It’s Not about the Costumes

2 Nov

It’s not just about the costumes – although they may be the starkest examples of what we’re doing to girls.

No, for me, it’s about everyday clothes. It’s about pink and blue and gender coding – sure – but it’s deeper, more insidious, too. We are sexualizing girls from an early age – so early, in fact, that there’s hardly any language to communicate why our (ancient, strict, impossibly out-of-touch) boundaries as parents are where they are.

“Mom, can I wear a binkini?” No. “When can I wear a bikini?” I don’t know. “Everybody I know is wearing a bikini.” Jessie and Meena wear tankinis, I tell her. “Rae and Talia wear bikinis.” I should know better, right? Does she really need a conversation for every rule? It always comes down to this:

“I’m not Talia’s mom.”

And I can rarely find the words to explain WHY. Why I am who I am, why I stand where I stand.

Because it’s not so much about bikinis either. I love little girls in bikinis. Bikinis are a great way to get sun on your belly. It’s fun to go out in the summer with hardly anything on – it’s body fun. I love the feel of sun on my own skin. And I love the simplicity of bikinis on little girls. I have an awesome picture of my daughter wearing a vintage bikini in front of the Chicago skyline. (Thank you, Uncle Joel and Uncle Danny.) But she has reached the age now where girls compare their bellies in bikinis – their skin tone, their muscle, their fat. Whose tummy is flat? And bronze?

I just say “No” to bikinis from the get-go. Save myself some trouble.

It is, however, about black lace. And short skirts. Drop-neck blouses and sweaters. High-heeled boots in her size. Every kind of sexy vampire you can imagine stuck to the front of every young girl’s shirt. Shirts for kids who are 7 and 8 and 9.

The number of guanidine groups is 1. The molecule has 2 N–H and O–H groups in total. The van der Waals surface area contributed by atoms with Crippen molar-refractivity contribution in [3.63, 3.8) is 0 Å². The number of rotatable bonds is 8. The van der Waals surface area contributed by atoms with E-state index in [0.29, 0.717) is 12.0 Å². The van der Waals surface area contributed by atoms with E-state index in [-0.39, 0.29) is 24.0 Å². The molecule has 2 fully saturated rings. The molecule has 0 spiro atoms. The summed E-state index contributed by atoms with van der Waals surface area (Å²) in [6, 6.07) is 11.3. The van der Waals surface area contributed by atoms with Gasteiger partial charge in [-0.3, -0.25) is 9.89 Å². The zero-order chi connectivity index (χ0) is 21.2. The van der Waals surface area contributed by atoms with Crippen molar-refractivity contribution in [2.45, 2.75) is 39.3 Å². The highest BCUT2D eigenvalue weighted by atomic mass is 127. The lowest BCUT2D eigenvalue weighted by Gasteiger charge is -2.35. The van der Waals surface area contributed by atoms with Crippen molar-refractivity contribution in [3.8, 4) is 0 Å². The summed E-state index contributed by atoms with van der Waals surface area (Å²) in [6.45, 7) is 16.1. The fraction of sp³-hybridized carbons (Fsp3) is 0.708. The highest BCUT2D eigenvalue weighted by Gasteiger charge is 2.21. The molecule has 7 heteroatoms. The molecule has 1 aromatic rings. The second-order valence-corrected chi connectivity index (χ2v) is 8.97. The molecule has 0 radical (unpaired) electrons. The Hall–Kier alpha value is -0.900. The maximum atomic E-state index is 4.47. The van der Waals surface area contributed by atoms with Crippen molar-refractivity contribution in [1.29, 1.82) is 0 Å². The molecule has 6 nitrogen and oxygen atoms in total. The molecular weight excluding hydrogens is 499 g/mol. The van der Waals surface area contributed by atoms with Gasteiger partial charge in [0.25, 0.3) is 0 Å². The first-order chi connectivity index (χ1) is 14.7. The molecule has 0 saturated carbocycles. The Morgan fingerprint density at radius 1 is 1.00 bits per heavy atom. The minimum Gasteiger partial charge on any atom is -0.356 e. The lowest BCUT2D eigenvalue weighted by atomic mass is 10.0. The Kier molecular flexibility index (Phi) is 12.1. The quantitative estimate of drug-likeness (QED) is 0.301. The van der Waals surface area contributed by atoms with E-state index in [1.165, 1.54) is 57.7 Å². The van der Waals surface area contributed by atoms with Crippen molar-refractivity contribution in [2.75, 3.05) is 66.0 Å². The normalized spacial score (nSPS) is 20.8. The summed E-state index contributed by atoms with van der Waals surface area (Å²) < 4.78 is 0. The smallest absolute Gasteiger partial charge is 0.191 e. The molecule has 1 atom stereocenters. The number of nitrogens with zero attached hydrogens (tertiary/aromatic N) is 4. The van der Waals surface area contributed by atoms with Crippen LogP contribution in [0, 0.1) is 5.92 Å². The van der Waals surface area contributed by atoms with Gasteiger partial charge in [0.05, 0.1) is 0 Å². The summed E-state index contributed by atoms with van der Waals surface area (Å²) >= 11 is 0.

These are my daughter’s choices in the aisle of every store.

And she wants these things. Like every girl her age, my daughter is curious. She wants to be pretty. She wants the power and the intrigue these clothes evoke – and she knows they do, because her friends strut proudly through the hallways wearing them (is “proudly” the right word?) and her moms speak about them in angry or hushed tones.

I challenge myself to re-think where I draw the line, to see things from her point of view. I don’t want to hold her back. I want to encourage her growing sense of self. But…

She. Is. Nine. I always reach the same conclusion: We as a culture have gone too far.

I had a lot of time on my own last weekend (a rare experience – thank you to my girl’s tremendous aunties for taking her on a kite-flying, beach-hiking overnight adventure!) and I chose to spend some of my delicious free time shopping for my daughter’s winter clothes.

Without her.

I pulled the sparkly shirts into my cart, and the pants that didn’t say “skinny jeans” on their tags. I pulled the edgy sweat pants embroidered with peace signs and hearts that weren’t stitched to the bum. I pulled a practical winter coat that was fashionable, too, made in colors she likes (black and pink) and when I got home with all this awesome loot? She was ecstatic.

She loves the turquoise sweats.

She’s out of her head for sparkles.

And the sequined star that you can change with one brush of your hand from silver to hot pink? Blew her mind.

Each shirt, each pair of pants, even her new winter coat was a treasure.

And for me? The best part? Not a single moment of our experience with this dazzling new wardrobe involved whining or begging or aisles and aisles and aisles of “No.”

Halloween 2013_BAnd I did not have to try to explain a thing.

“Thank you, Mami,” she exclaimed, hurling her arms around my neck. “You’re the BEST!”

I love this kid. Truly, madly, deeply. And this winter, I promise you, she’s gonna look good.

I relaxed my rules and let her be a Barbie vampire for Halloween. (Draculaura from Monster High.) It’s not about the costumes, after all. She wore leggings to keep warm. And she didn’t fight me at all.

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12 Responses to “It’s Not about the Costumes”

  1. goodfamiliesdo November 2, 2013 at 12:09 pm #